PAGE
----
Chapter 1: An introduction to grief

I remember leaving the hospital after she died, and I actually couldn’t believe the sun was still shining.

There are some days I wake up and find myself struggling to even believe he died. I pick up the phone to call him and then I remember. When that happens, the sadness starts all over again.

I was surprised at how the grief came in waves for me. One day I was fine and the next I wasn’t. You can get through it, but it changes you forever.

Grief hasn’t ended for me, but it has changed. I think we need to work on making space for people to just be with one another, without trying to fix it or put a timeline on it.

Grief is a normal response to loss that is often misunderstood. Whenever you lose someone or something important to you, you grieve, but not always in the same way. Some losses are more significant than others and have a greater impact on you.  Click on the arrows below to reveal some facts about grief.

How grief may affect you

The grief expert says
Chris speaks about how there is no blueprint for grief or how we respond to loss. 
Video transcript

When he died, my heart broke into a million little pieces. It’s back together now but the scars will always be there.

I remember leaving the hospital after she died, and I actually couldn’t believe the sun was still shining.

Ways grief may affect you

Grief can affect your emotions, your thinking, and your behaviour. It can also affect how your body feels. Click on each of the boxes below to see some of the ways grief may affect you.

At times, your grief may be felt as a physical sensation, such as a stomach ache, a headache, or shortness of breath.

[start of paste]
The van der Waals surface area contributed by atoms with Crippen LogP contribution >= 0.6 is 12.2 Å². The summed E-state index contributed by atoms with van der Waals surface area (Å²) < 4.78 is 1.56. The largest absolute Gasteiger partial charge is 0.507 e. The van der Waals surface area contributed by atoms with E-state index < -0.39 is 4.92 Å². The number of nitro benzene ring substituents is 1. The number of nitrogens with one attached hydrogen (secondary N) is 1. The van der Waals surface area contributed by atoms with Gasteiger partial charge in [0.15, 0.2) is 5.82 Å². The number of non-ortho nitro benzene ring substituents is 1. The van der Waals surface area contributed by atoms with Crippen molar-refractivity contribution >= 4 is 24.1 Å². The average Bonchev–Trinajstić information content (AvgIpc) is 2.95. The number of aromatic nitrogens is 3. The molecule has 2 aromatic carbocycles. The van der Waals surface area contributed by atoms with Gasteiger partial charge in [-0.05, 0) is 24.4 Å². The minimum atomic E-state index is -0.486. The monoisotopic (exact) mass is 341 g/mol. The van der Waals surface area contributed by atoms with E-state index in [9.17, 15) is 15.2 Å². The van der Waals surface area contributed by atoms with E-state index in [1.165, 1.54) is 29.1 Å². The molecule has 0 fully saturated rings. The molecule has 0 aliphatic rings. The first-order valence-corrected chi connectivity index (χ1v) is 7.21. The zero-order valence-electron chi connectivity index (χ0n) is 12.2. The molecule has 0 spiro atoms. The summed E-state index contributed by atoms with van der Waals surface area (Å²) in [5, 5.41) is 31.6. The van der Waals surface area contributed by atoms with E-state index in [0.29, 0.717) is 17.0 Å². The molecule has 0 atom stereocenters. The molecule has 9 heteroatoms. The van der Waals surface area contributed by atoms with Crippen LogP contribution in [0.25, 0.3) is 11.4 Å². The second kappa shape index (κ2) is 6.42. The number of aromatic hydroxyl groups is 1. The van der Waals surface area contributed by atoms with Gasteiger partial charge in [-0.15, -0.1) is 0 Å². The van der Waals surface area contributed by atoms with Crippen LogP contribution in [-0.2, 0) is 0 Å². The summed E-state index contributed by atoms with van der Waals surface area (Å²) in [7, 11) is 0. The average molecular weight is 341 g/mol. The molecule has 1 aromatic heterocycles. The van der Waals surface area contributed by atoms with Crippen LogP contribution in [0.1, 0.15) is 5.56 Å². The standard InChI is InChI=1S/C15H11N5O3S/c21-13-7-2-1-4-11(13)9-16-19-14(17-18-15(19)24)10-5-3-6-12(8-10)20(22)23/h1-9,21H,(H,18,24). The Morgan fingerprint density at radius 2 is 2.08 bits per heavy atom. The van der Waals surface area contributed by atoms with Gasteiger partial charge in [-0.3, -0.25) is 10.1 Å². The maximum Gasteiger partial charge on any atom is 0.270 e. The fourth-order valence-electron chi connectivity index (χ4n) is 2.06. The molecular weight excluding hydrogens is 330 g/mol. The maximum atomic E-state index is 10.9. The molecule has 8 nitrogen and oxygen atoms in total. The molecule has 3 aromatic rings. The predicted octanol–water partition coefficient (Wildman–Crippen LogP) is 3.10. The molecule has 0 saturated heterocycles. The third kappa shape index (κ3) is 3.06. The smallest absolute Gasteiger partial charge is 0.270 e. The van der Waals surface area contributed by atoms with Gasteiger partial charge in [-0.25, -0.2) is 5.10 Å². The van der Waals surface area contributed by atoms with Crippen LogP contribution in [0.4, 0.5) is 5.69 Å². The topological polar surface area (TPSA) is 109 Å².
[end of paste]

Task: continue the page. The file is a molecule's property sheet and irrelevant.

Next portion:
You may have:


  • Conflicting feelings, such as sadness and relief.
  • Intense feelings that might surprise or shock you.
  • Unpredictable feelings – Feeling you’re doing “okay” and then suddenly feeling knocked over by a wave of emotion.
  • Feelings of isolation – Even if you have people who care about you close by, you might still feel lonely.

Grief can interfere with thinking, making you more forgetful or affecting your ability to concentrate.

You may notice changes in your behaviour, such as not doing things you used to enjoy and avoiding friends.

Your beliefs may change, such as your faith or your trust in the future.

Grief often changes you, and it changes over time. After a while it may take up less energy. This doesn’t mean forgetting your child. No matter how much or how little time you had with them, you will carry your memory of them forward, remembering all aspects of who they were – what you found most challenging, what you cherished most, or both. You can continue to have a relationship with your child in a different way, even though they’re no longer physically present.